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SNL Wants It Both Ways: Election Relief With Zero Culpability

Around this time last year, Donald Trump hosted Saturday Night Live. Does that preclude the show from appearing mournful that he won?

SNL Wants It Both Ways: Election Relief With Zero Culpability

On the first post-election episode of Saturday Night Live, one meta-sketch had the show answering for its mistakes. They were the wrong mistakes, though.

We begin in a pub called Jheri's Place, where much of the waitstaff has dripping wet, ramen-brittle Jheri curls. It's a suspiciously dated and not particularly funny premise, and the execution leaves a lot to be desired. Leslie Jones, a perennial standout, keeps messing up her line reads, but everyone here seems a little off. What is even happening? Soon enough, there's an explanation. A Monday Night Football-style title card that reads "Inside SNL" flashes across the screen and out comes Beck Bennett in John Madden mode to do a postmortem on the sketch, mid-sketch. The performers are now seated at a table like a press conference, fielding questions about where they went wrong. Considering current events, though, this fourth wall-breaking self-interrogation is deeply unsatisfying. It's almost a parody of what many would actually like to see happen: SNL finding a way to atone and answer for having Donald Trump host the show just a year ago.

Instead, what we got was a mixed bag that left some comedy fans cold. Lorne Michaels apparently wants to have it both ways: he wants a show that strikes a mournful tone for the Clinton presidency that never was, without acknowledging his complicity in normalizing the unprecedentedly unfit candidate who defeated her.

The episode opens with Kate McKinnon's Emmy-clinching portrayal of Hillary Clinton yet again, but in a departure from protocol, she abandons the sketch form entirely. Instead, McKinnon is seated at a piano playing a joke-free cover of "Hallelujah," by Leonard Cohen—who passed away two days earlier. (According to Decider, a different opening may have been planned but Alec Baldwin, who has played Trump this season, was a no-show at dress rehearsal.) For liberals people who contributed to winning the popular vote, and were also fans of the beloved morose singer-songwriter, there could seemingly be no deeper gut-punch. But the impact instantly softened for anyone who thought too hard about the show's role in this election.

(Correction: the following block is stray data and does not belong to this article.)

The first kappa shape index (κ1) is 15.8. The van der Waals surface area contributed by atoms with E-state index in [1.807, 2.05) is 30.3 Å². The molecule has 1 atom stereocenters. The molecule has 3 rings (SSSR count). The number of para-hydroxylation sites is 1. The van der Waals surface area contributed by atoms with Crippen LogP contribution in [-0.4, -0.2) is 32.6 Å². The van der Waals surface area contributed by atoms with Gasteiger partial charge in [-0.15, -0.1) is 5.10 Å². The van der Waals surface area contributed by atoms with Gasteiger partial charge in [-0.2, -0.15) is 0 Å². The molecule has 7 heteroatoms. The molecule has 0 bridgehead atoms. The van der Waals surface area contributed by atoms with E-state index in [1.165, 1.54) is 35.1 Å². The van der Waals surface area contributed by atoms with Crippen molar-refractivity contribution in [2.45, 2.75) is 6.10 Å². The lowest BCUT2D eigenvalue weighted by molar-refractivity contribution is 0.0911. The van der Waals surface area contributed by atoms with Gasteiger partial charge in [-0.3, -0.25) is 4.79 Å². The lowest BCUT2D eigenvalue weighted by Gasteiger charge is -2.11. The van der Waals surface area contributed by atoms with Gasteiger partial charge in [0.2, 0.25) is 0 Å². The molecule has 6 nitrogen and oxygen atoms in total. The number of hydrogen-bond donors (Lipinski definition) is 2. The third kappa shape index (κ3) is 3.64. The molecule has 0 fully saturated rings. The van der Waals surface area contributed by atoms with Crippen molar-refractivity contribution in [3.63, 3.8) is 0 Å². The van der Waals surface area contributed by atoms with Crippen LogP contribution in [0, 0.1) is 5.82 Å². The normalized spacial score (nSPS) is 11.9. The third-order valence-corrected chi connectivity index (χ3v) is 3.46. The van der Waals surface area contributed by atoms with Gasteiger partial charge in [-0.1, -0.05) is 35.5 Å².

When [it will never not feel surreal to say this] president-elect Trump hosted SNL last year, the Access Hollywood tape had yet to emerge, nor had he bragged about avoiding taxes for up to 18 years, threatened to not accept the election results, or told countless easily disprovable lies to millions of people as though facts no longer matter. At that time, though, he had already mocked a disabled reporter, denied John McCain's war hero status, displayed disgusting misogyny on-camera and, you know, championed the birther movement for years. (The list of his other indefensible actions is Proustian.)

Although there is no doubt that Trump the entertainer has the chops to host an episode of SNL, Trump the presidential candidate should not have been allowed anywhere near studio 8H, no matter how much of a ratings boost it guaranteed. (Indeed, the ratings were stellar; the reviews were not.) Allowing a political candidate with such demonstrably ugly attitudes toward other people so much free publicity is a tacit endorsement of his humanity. If SNL can tolerate these beliefs, so can the rest of the country.

After giving Trump a platform, SNL spent the year leading up to last week's election mocking him. In a show of fairness, both candidates were the butt of many jokes—Trump with his endless glaring lies, flaws, and liabilities, and Clinton with her email non-scandal, corruption accusations, and perceived unlikability. Toward the end of the race, the jokes gravitated toward how Clinton seemed to definitely have this one in the bag, perhaps encouraging complacency among disenfranchised voters.

Occasionally, the show has managed to pull out some sharp satire, like the Black Jeopardy sketch where Tom Hanks demonstrated what the average Trump supporter might have in common with the average person of color. But now that the election is over, it will be difficult for some aggrieved viewers to watch the show's topical material without remembering its uneasy embracing of the president-elect. Even the host of last weekend's episode, Dave Chappelle, seemed to want it both ways, as well. He delivered a brilliant monologue that touched on Trump's status as an Internet troll and self-described pussy-grabber, but ended it by pleading with America to give Trump a chance. Many will find the first half of that sentiment is incompatible with the second.

SNL can never not have had Donald Trump as a host. It happened. That toothpaste is not going back in the tube. While some former fans may never return for this very reason, though, the most recent episode shows signs that it will be worthwhile to stick around. The sketch about election night, for instance, was a brutal excoriation of liberal-leaning New Yorkers caught off guard the moment their bubble burst. It's a funny, illuminating sketch, aided in no small part by a grinning cameo from Chris Rock. The clueless crew at the center of the scene, though, is clearly intended to be a surrogate for a big chunk of SNL's audience. If the writers and performers can take their viewers to task, surely they can do the same for themselves—and not merely over some fictional Jheri curl sketch.

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